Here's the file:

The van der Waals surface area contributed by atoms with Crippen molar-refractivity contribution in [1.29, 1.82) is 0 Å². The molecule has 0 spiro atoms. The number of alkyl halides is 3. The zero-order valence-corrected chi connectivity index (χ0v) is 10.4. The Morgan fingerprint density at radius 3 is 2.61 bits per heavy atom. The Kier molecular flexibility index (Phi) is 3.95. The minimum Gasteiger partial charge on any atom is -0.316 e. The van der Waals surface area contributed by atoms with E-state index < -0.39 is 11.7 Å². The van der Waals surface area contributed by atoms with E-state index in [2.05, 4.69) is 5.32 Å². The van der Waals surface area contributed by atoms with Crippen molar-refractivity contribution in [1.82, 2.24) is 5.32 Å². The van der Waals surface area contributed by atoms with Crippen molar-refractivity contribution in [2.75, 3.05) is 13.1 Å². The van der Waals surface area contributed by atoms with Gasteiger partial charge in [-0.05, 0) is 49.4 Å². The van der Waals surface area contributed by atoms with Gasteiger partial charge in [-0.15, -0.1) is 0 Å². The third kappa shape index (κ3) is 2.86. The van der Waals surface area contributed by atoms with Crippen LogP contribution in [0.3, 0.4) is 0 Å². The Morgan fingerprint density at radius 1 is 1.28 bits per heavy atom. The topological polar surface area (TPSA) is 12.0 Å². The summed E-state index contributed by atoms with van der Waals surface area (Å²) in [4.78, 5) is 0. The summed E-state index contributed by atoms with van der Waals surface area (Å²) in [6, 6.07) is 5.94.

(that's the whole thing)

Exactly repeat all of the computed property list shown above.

The van der Waals surface area contributed by atoms with Crippen molar-refractivity contribution in [1.29, 1.82) is 0 Å². The molecule has 0 spiro atoms. The number of alkyl halides is 3. The zero-order valence-corrected chi connectivity index (χ0v) is 10.4. The Morgan fingerprint density at radius 3 is 2.61 bits per heavy atom. The Kier molecular flexibility index (Phi) is 3.95. The minimum Gasteiger partial charge on any atom is -0.316 e. The van der Waals surface area contributed by atoms with E-state index < -0.39 is 11.7 Å². The van der Waals surface area contributed by atoms with E-state index in [2.05, 4.69) is 5.32 Å². The van der Waals surface area contributed by atoms with Crippen molar-refractivity contribution in [1.82, 2.24) is 5.32 Å². The van der Waals surface area contributed by atoms with Crippen molar-refractivity contribution in [2.75, 3.05) is 13.1 Å². The van der Waals surface area contributed by atoms with Gasteiger partial charge in [-0.05, 0) is 49.4 Å². The van der Waals surface area contributed by atoms with Gasteiger partial charge in [-0.15, -0.1) is 0 Å². The third kappa shape index (κ3) is 2.86. The van der Waals surface area contributed by atoms with Crippen LogP contribution in [0.3, 0.4) is 0 Å². The Morgan fingerprint density at radius 1 is 1.28 bits per heavy atom. The topological polar surface area (TPSA) is 12.0 Å². The summed E-state index contributed by atoms with van der Waals surface area (Å²) in [4.78, 5) is 0. The summed E-state index contributed by atoms with van der Waals surface area (Å²) in [6, 6.07) is 5.94.